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BP Psc: Chandra Finds Evidence for Stellar Cannibalism
BP Psc

  • BP Psc is a star like our Sun, but one that is more evolved, about 1,000 light years away.

  • New evidence from Chandra supports the case that BP Psc is not a very young star as previously thought.

  • Rather, BP has spent its nuclear fuel and expanded into its "red giant" phase – likely consuming a star or planet in the process.

  • Studying this type of stellar "cannibalism" may help astronomers better understand how stars and planets interact as they age.

The composite image on the left shows X-ray and optical data for BP Piscium (BP Psc), a more evolved version of our Sun about 1,000 light years from Earth. Chandra X-ray Observatory data are colored in purple, and optical data from the 3-meter Shane telescope at Lick Observatory are shown in orange, green and blue. BP Psc is surrounded by a dusty and gaseous disk and has a pair of jets several light years long blasting out of the system. A close-up view is shown by the artist's impression on the right. For clarity a narrow jet is shown, but the actual jet is probably much wider, extending across the inner regions of the disk. Because of the dusty disk, the star's surface is obscured in optical and near-infrared light. Therefore, the Chandra observation is the first detection of this star in any wavelength.

The disk and the jets, seen distinctly in the optical data, provide evidence for a recent and catastrophic interaction in which BP Psc consumed a nearby star or giant planet. This happened when BP Psc ran out of nuclear fuel and expanded into its "red giant" phase.

Jets and a disk are often characteristics of very young stars, so astronomers thought BP Psc might be one as well. However, the new Chandra results argue against this interpretation, because the X-ray source is fainter than expected for a young star. Another argument previously used against the possible youth of BP Psc was that it is not located near any star-forming cloud and there are no other known young stars in its immediate vicinity. The Chandra image supports this absence of a cluster of young stars, since multiwavelength studies show that most of the X-ray sources in the composite image are likely to be rapidly growing supermassive black holes in the centers of distant galaxies.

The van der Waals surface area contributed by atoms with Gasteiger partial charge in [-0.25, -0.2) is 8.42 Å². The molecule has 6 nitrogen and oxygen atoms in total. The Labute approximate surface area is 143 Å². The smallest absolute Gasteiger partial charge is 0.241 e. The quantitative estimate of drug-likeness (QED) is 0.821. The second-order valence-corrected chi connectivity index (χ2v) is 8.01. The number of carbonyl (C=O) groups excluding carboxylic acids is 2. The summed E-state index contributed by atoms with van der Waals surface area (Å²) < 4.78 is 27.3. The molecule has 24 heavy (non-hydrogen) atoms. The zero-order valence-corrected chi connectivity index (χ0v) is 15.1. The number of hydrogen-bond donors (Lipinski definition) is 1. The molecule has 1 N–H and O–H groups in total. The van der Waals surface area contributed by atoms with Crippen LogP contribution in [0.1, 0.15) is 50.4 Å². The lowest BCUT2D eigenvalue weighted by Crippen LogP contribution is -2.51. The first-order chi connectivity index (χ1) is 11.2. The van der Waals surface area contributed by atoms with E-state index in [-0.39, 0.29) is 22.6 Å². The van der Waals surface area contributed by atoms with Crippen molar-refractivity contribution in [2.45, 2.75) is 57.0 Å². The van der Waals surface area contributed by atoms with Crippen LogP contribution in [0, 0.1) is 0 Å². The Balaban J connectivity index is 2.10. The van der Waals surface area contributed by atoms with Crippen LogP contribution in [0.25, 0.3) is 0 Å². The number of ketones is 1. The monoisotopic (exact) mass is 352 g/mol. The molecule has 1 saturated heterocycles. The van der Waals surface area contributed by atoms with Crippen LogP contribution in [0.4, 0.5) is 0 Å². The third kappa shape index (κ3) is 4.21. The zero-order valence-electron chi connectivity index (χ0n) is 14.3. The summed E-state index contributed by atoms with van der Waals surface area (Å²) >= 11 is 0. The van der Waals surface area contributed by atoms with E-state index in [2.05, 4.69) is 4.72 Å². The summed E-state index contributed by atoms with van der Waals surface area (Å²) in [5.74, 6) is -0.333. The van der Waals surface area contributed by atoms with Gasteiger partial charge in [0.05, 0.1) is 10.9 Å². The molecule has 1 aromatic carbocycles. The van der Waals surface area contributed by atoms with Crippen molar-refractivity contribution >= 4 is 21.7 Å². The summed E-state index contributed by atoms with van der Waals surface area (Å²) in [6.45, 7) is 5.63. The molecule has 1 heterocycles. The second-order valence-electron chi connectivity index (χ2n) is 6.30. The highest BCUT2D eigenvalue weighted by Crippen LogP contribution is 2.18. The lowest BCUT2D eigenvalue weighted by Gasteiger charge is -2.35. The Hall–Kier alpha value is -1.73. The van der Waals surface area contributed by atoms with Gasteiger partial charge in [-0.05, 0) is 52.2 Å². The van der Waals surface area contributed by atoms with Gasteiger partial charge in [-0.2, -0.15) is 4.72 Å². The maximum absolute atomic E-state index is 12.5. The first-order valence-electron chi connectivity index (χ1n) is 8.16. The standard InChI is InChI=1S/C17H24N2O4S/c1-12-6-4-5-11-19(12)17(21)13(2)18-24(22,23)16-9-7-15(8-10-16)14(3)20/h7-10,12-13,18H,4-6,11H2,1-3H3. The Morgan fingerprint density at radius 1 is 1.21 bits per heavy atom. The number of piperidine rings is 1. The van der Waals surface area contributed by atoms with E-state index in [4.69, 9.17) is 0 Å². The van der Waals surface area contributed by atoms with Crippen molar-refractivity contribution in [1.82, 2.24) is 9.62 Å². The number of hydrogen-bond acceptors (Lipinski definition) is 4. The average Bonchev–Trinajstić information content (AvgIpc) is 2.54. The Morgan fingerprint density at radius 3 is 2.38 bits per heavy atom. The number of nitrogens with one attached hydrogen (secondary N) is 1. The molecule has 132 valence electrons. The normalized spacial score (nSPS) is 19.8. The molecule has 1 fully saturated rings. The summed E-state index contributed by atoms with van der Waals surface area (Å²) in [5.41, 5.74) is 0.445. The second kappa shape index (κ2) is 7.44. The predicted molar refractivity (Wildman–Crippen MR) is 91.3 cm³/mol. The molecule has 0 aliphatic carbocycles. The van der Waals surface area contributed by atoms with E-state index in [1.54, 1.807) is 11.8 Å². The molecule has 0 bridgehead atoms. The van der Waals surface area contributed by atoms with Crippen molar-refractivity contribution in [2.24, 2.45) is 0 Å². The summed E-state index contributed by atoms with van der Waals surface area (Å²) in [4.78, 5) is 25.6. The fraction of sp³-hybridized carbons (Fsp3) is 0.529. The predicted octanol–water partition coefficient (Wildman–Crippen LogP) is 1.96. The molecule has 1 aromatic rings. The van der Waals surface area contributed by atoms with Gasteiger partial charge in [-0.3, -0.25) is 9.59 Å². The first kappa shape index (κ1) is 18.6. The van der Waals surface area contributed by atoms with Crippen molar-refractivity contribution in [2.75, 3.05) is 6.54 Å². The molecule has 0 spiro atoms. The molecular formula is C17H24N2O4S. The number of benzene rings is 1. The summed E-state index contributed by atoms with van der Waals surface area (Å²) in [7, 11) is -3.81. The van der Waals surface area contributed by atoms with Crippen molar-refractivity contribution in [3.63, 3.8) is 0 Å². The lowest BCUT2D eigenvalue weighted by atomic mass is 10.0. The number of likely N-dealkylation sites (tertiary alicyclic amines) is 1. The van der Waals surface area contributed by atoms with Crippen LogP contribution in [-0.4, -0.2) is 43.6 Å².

Fast Facts for BP Psc:
Credit  X-ray (NASA/CXC/RIT/J.Kastner et al), Optical (UCO/Lick/STScI/M.Perrin et al); Illustration: NASA/CXC/M.Weiss
Release Date  September 14, 2010
Scale  Left panel is 7 arcmin across (2 light years)
Category  Normal Stars & Star Clusters
Coordinates (J2000)  RA 22h 22m 24.70s | Dec -02 13' 41.40"
Constellation  Pisces
Observation Date  12 & 13 Jan 2009
Observation Time  21 hours
Obs. ID  8900, 10856
Instrument  ACIS
References Kastner, J et al, 2010, ApJL, 719:L65-L68
Color Code  X-ray (Purple); Optical (Orange, Green, Blue)
Optical
X-ray
Distance Estimate  1000 light years
Visitor Comments (5)

That's incredible when astronomers start looking for possible theories and explanations for a such phenomena I feel like I'm reading Sherlock Holmes.

Posted by NASAFan on Friday, 10.3.14 @ 11:15am


Thanks a lot, everything in the universe is amazing, but I think the most exciting are Red giant and black holes. So thanks for teaching us how fantastic is our universe.

Posted by NASAFan on Friday, 07.4.14 @ 07:38am


If at all possible could you give a man on the street explanation of the theory behind stars having life cycles maybe a paragraph or two three?

This is a most interesting article. Thanks so much for the stuff put into this web site.

Marvin L. S.

Posted by Marvin L.S. on Thursday, 10.14.10 @ 14:08pm


This is really cool, this website's articles are really great with much information that means a lot to an amateur astronomer like me.

Posted by Ulee on Monday, 09.20.10 @ 13:06pm


Wonderful illustration. I always look for Melissa's illustrations as they are always so great.

Posted by Elaine Weiss on Wednesday, 09.15.10 @ 08:32am


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